An NIH-funded network of researchers will evaluate potential harmful effects of the Deepwater Horizon disaster on reproduction and birth outcomes, the cardiorespiratory system, and behavior and mental health. The network of community and university partnerships, under the leadership of NIH's National Institute of Environmental Health Sciences (NIEHS), will conduct research to evaluate the level of potentially harmful contaminants in air, water, and seafood, and assess their relationship to health outcomes.
The five-year, $25.2 million program will support population-based and laboratory research at Louisiana State University Health Sciences Center New Orleans; Tulane University, New Orleans; the University of Florida, Gainesville; and The University of Texas Medical Branch at Galveston. In contrast to NIEHS' Gulf Long-term Follow-up Study, known as the GuLF Study, which is focused on the oil spill cleanup workers and volunteers, this new research will concentrate on the range of acute and long-term health effects to the general public.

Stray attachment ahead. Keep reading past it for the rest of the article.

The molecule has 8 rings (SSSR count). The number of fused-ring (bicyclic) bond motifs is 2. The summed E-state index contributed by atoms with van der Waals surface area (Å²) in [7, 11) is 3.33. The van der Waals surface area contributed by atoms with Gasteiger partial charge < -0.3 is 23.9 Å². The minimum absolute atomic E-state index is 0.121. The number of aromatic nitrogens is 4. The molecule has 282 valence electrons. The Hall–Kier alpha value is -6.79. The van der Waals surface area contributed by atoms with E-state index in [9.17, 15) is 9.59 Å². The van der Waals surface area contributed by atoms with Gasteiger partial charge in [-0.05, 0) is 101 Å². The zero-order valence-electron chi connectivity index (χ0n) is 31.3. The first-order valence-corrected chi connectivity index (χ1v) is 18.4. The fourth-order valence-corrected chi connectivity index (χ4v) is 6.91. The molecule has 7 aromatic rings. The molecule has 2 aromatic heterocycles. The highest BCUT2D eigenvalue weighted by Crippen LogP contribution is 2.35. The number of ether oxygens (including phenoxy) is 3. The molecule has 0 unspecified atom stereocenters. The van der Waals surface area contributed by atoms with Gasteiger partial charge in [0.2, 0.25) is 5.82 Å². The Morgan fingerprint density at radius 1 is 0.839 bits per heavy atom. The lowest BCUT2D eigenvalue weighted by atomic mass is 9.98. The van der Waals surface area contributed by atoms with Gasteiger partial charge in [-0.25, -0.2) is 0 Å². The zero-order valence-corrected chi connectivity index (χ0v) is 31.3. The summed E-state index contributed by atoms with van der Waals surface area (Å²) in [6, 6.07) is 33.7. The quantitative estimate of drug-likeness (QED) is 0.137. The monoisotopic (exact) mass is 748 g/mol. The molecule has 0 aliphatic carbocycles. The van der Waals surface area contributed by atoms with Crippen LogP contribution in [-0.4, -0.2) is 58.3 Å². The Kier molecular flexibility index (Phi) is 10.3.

As an integrated network, these four institutions will collaborate on approaches and share results to better understand the interplay and effects of multiple stressors on human health. To ensure research activities are responsive to the needs of local communities in the Gulf Coast region, the universities will partner with more than a dozen community organizations to incorporate local concerns and more effectively communicate research findings.
"From individuals, to families, to communities, this initiative shows a commitment to better understand the long-term health effects of oil spills," said Linda Birnbaum, Ph.D., director of NIEHS and the National Toxicology Program. "Our number one goal is to provide strong science that will help people now and during future disasters."
"Throughout the Gulf region, scientists and community groups will work hand in hand to address the needs of those most impacted
|Contact: Ed Kang|
NIH/National Institute of Environmental Health Sciences